CheatSheet for JMeter __time Function Calls

Often I have to deal with dates and times in my scripting and luckily JMeter is quite good at dealing with them. The function to call is __time (JMeter doco http://jmeter.apache.org/usermanual/functions.html). The thing is the doco is pretty sketchy about all the different formats it can take. So I just created a test script to see what works. The examples are below ready to copy & paste. I also have included scripts for time and date manipulation for completeness.

Note that __time can only display the current time local to the machine.

Function Example Result for
01/12/2015 02:00PM
${__time(YMD)} 20151201
${__time(yyyyMMdd)} 20151201
${__time(yyMMdd)} 151201
${__time(dd-MM-yyyy)} 01-12-2015
${__time(dd/MM/yyyy hh:mm:ss)} 01/12/2015 14:00:00
${__time(dd/MM/yyyy HH:mm:ss a)} 01/12/2015 02:00:00 PM
${__time()} 1454358328739
${__time(yyyy-MM-dd’T’hh:mm:ssX)} 2015-12-01T14:00:00+13

There is no possibility to add/subtract in the __time function. In order to do that you will need to use BeanShell, groovy or javascript.

Here is a simple groovy (JSR223 Processor) example to add a day to the current date. There are dozns of other ways to do this though.

import java.text.SimpleDateFormat; 
import java.util.Date; 

// You need to define ${InDays} as how many days forward/back you want to go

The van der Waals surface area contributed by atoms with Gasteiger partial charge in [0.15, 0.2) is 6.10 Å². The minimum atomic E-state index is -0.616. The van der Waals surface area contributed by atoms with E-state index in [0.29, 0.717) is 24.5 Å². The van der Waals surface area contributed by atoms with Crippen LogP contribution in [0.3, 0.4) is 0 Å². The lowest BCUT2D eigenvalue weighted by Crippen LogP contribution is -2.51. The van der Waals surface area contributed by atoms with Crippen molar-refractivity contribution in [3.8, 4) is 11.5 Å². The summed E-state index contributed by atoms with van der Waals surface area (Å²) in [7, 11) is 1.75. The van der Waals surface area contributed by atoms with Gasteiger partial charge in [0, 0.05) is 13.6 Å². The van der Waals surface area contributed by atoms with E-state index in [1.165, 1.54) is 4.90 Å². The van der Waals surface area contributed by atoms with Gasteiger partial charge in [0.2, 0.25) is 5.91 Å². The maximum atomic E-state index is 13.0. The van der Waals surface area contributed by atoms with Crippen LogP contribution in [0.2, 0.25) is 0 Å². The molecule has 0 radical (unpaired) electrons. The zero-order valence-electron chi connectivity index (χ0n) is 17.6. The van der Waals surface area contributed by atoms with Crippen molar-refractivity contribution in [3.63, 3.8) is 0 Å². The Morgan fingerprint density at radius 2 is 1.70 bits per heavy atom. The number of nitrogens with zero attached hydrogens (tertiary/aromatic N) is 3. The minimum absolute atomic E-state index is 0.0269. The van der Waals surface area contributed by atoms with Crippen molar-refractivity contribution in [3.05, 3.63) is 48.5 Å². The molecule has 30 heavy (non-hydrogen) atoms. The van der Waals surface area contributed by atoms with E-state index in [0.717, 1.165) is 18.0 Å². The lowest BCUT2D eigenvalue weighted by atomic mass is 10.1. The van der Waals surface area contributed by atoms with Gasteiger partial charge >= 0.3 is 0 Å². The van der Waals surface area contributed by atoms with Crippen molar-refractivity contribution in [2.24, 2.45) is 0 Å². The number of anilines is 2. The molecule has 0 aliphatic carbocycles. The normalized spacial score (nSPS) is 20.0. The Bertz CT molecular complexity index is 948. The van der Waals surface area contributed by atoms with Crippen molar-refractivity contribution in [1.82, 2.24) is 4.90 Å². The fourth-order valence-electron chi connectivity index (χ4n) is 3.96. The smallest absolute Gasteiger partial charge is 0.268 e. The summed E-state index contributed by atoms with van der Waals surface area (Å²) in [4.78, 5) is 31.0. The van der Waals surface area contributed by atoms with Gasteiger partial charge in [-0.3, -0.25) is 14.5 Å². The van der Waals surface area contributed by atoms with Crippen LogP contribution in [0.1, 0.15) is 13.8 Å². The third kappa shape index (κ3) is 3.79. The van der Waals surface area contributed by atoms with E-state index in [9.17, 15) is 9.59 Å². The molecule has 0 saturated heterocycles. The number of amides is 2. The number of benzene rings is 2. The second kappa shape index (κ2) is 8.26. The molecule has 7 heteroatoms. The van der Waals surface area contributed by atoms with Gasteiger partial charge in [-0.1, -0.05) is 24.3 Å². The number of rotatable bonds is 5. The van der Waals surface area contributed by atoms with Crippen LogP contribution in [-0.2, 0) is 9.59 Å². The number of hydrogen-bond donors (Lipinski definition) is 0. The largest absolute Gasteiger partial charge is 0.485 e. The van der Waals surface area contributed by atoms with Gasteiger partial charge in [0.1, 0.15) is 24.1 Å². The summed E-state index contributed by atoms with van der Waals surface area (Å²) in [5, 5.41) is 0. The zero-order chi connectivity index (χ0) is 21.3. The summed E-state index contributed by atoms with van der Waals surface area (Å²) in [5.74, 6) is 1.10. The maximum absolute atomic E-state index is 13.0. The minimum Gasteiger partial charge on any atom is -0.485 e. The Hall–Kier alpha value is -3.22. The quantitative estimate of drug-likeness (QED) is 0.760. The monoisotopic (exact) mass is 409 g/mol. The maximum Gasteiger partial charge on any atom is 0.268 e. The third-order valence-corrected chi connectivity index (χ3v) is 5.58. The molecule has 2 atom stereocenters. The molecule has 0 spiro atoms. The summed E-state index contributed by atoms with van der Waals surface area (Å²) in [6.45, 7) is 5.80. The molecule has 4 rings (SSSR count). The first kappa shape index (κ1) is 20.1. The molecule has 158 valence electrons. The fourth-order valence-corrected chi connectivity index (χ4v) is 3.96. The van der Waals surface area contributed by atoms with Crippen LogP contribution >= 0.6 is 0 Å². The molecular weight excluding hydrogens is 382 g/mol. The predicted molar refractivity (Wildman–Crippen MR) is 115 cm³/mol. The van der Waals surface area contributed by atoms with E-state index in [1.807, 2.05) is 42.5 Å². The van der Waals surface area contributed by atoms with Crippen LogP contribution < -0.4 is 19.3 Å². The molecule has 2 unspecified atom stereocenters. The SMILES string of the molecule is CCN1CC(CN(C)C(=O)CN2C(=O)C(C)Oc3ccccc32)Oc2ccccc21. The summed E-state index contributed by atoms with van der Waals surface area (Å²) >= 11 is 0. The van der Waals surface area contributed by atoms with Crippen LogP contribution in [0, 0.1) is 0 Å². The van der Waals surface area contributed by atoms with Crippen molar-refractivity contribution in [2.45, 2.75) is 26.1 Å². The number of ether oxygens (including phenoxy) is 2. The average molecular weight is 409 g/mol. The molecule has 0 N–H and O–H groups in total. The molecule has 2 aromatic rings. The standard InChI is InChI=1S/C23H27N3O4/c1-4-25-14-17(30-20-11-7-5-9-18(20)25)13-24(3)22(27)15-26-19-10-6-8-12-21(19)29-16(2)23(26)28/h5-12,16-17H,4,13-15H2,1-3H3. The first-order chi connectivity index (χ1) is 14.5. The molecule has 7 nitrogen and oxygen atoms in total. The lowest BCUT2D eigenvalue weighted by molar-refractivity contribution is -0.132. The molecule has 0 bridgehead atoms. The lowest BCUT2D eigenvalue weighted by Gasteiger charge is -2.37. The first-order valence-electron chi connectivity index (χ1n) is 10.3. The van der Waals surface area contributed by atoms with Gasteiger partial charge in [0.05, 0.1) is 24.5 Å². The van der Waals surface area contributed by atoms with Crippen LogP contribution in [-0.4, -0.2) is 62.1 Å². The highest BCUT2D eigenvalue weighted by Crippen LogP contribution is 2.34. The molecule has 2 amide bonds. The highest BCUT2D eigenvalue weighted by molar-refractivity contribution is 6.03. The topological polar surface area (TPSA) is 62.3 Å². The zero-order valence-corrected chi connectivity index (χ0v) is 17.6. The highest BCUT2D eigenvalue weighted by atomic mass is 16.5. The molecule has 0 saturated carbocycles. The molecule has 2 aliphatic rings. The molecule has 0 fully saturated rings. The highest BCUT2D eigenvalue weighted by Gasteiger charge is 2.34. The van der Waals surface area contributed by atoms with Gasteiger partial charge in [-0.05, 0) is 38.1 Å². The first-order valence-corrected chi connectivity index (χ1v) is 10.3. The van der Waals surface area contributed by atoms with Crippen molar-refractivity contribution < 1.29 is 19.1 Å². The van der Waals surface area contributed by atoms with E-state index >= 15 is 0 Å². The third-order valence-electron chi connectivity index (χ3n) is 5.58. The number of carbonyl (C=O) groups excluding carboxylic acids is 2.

int InDays = Integer.valueOf(vars.get("InDays"));

Date date = new Date(); 
date.setDate(date.getDate() + InDays); 
SimpleDateFormat df  = new SimpleDateFormat("dd/MM/yyyy"); 
String formattedDate = df.format(date); 

// Resulting date will be in ${FutureDate}
vars.put("FutureDate",formattedDate);

This function is only good for adding/subtracting days though. If you need to manipulate time the below function can be used. The below can also be changed to add days too though. It would be overkill if you just need to manipulate the date though.

import java.text.SimpleDateFormat;
import java.util.Calendar;
import java.util.Date;

// The below variables need to be defined
int ForwardSecond     = Integer.valueOf(vars.get("ForwardSecond"));
int ForwardMinute     = Integer.valueOf(vars.get("ForwardMinute"));
int ForwardHour       = Integer.valueOf(vars.get("ForwardHour"));

Date now         = new Date();
Calendar c       = Calendar.getInstance();
c.setTime(now); 
c.add(Calendar.SECOND, ForwardSecond);
c.add(Calendar.MINUTE, ForwardMinute);
c.add(Calendar.HOUR,   ForwardHour);
Date NewTime        = c.getTime();
SimpleDateFormat df = new SimpleDateFormat("HH:mm:ss"); 
String mytime       = df.format(NewTime);

// Rsult can be accessed through ${NewTime}
vars.put("NewTime",mytime);

I hope this helps those needing to deal with times and dates in JMeter.

by Oliver Erlewein

5 thoughts on “CheatSheet for JMeter __time Function Calls

  1. Pingback: Testing Bits – 1/31/16 – 2/6/16 | Testing Curator Blog

  2. Could you verify that ${__time(yyyy-MM-dd’T’hh:mm:ssX)} should be ${__time(yyyy-MM-dd’T’HH:mm:ssX)} to return the hours in military time?

  3. Hello, how can I get a different time when the Thread Group Loop Count increase?

    Say I have a User Defined Variable currentTime=${__time(dd/MM/yyyy hh:mm:ss)}
    Then inside a BeanShell Sampler request, I get the value by newCurrentTime = vars.get(“currentTime”);
    This will get me the datetime, but in the test plan I have added few seconds delay between Loop Count, but next request still have the same value.

    Thx

    • Hi Aeda,
      Not quite sure what you are doing there. Why don’t you just get the time withing your BeanShell i.e. in code? Why do you need it from JMeter?
      Oliver

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